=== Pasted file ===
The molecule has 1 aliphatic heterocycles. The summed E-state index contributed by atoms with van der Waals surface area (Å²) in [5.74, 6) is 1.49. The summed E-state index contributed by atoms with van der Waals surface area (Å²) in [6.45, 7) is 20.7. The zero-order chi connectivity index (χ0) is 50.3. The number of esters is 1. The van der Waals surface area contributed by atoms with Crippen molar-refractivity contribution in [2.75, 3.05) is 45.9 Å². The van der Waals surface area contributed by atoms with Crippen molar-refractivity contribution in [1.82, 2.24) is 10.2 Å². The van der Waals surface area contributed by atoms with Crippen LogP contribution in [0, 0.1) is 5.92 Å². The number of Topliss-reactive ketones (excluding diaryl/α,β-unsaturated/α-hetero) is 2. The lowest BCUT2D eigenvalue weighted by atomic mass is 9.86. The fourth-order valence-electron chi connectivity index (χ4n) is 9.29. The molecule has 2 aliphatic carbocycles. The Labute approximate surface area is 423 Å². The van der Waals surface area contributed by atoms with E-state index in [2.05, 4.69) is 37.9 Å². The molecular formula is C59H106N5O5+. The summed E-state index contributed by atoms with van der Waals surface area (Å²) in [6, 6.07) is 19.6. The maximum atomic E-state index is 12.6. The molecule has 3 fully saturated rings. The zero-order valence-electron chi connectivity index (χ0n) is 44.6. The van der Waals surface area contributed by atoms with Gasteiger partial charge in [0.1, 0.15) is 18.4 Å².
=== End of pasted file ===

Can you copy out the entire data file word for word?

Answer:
The molecule has 1 aliphatic heterocycles. The summed E-state index contributed by atoms with van der Waals surface area (Å²) in [5.74, 6) is 1.49. The summed E-state index contributed by atoms with van der Waals surface area (Å²) in [6.45, 7) is 20.7. The zero-order chi connectivity index (χ0) is 50.3. The number of esters is 1. The van der Waals surface area contributed by atoms with Crippen molar-refractivity contribution in [2.75, 3.05) is 45.9 Å². The van der Waals surface area contributed by atoms with Crippen molar-refractivity contribution in [1.82, 2.24) is 10.2 Å². The van der Waals surface area contributed by atoms with Crippen LogP contribution in [0, 0.1) is 5.92 Å². The number of Topliss-reactive ketones (excluding diaryl/α,β-unsaturated/α-hetero) is 2. The lowest BCUT2D eigenvalue weighted by atomic mass is 9.86. The fourth-order valence-electron chi connectivity index (χ4n) is 9.29. The molecule has 2 aliphatic carbocycles. The Labute approximate surface area is 423 Å². The van der Waals surface area contributed by atoms with E-state index in [2.05, 4.69) is 37.9 Å². The molecular formula is C59H106N5O5+. The summed E-state index contributed by atoms with van der Waals surface area (Å²) in [6, 6.07) is 19.6. The maximum atomic E-state index is 12.6. The molecule has 3 fully saturated rings. The zero-order valence-electron chi connectivity index (χ0n) is 44.6. The van der Waals surface area contributed by atoms with Gasteiger partial charge in [0.1, 0.15) is 18.4 Å².